Minaeithrips driesseni , Mound, Laurence A., 2007

Mound, Laurence A., 2007, New Australian spore-feeding Thysanoptera (Phlaeothripidae: Idolothripinae), Zootaxa 1604, pp. 53-68: 61-62

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http://doi.org/ 10.5281/zenodo.178750

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Minaeithrips driesseni


Minaeithrips driesseni  sp.n.

Apterous female. Colour brown, tarsi, apices of tibiae and basal two-thirds of tube yellow; head sometimes paler medially; antennal segment II apex paler than pedicel of segment III. Head with cheeks convex; eyes rounded, with at least 20 ommatidia on dorsal surface and 15 ventrally; ocelli present but very small; postocular setae weakly capitate, shorter than eye width; one pair of minute interocular setae, vertex without setae medially ( Fig. 13View FIGURES 11 – 18). Antennal segment III with two sensoria, pedicel slightly ridged; segments IV –VII each sharply constricted to a basal pedicel ( Fig. 17View FIGURES 11 – 18). Pronotal am and ml major setae minute, aa, epim and pa major setae short and weakly capitate. Thoracic sternites extensively eroded ( Fig. 15View FIGURES 11 – 18), but mesopraesternum weakly indicated. Meso and metanota with complete transverse suture. Pelta eroded posteromedially; tergites II –VII each with one pair of marginal setae with apices rounded; tergite IX three pairs of major setae rather stout with apices rounded.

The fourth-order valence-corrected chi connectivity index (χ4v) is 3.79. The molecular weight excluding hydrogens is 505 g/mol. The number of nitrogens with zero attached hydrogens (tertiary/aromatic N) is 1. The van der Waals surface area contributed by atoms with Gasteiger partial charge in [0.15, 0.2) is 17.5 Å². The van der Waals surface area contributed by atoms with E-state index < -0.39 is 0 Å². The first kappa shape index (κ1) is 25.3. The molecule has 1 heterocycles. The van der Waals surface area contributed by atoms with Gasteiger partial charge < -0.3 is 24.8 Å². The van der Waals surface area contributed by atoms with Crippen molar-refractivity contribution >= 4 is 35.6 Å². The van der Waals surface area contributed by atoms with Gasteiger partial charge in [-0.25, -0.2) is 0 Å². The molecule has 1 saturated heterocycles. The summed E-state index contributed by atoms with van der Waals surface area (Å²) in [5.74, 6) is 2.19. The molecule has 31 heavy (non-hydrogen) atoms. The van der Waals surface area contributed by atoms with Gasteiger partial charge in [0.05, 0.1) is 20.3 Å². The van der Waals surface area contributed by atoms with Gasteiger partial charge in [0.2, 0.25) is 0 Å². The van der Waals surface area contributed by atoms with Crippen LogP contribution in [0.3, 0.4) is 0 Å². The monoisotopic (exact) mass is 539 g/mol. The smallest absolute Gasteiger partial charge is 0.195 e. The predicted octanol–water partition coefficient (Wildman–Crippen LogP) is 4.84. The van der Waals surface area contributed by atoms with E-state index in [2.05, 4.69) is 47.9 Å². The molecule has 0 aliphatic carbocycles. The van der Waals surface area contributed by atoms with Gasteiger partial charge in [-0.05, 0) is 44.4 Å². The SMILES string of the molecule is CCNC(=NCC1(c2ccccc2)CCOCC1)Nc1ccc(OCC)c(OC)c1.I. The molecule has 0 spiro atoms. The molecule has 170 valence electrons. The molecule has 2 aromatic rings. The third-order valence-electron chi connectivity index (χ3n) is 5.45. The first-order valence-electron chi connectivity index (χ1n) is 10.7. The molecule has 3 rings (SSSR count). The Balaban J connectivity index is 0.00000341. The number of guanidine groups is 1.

Measurements of holotype female in microns. Body length 1400. Head, length 150; width 180; postocular setae 35. Pronotum, length 100; width 220; major setae am 5, aa 20, ml 5, epim 35, pa 20. Metanotal median setae 15. Tergite IX setae S 1 45, S 2 55, S 3 60. Tube, length 95; anal setae? 60. Antennal segments III – VII+VIII length, 40, 40, 40, 40, 60.

Material studied. Holotype female, Tasmania, Lake St Clair, ii –iii. 2004 (M. Driessen).

Paratypes: same date and locality as holotype 2 females 1 male; Lake Pedder, 5 females 2 males, ii –iii. 2004.

Comments. This species was collected during a survey of invertebrates associated with “button-grass moorland” in Tasmania. The dominant plant in these areas is Gymnoschoenus  ( Cyperaceae  ), and this thrips presumably feeds on fungi at the bases of these sedges.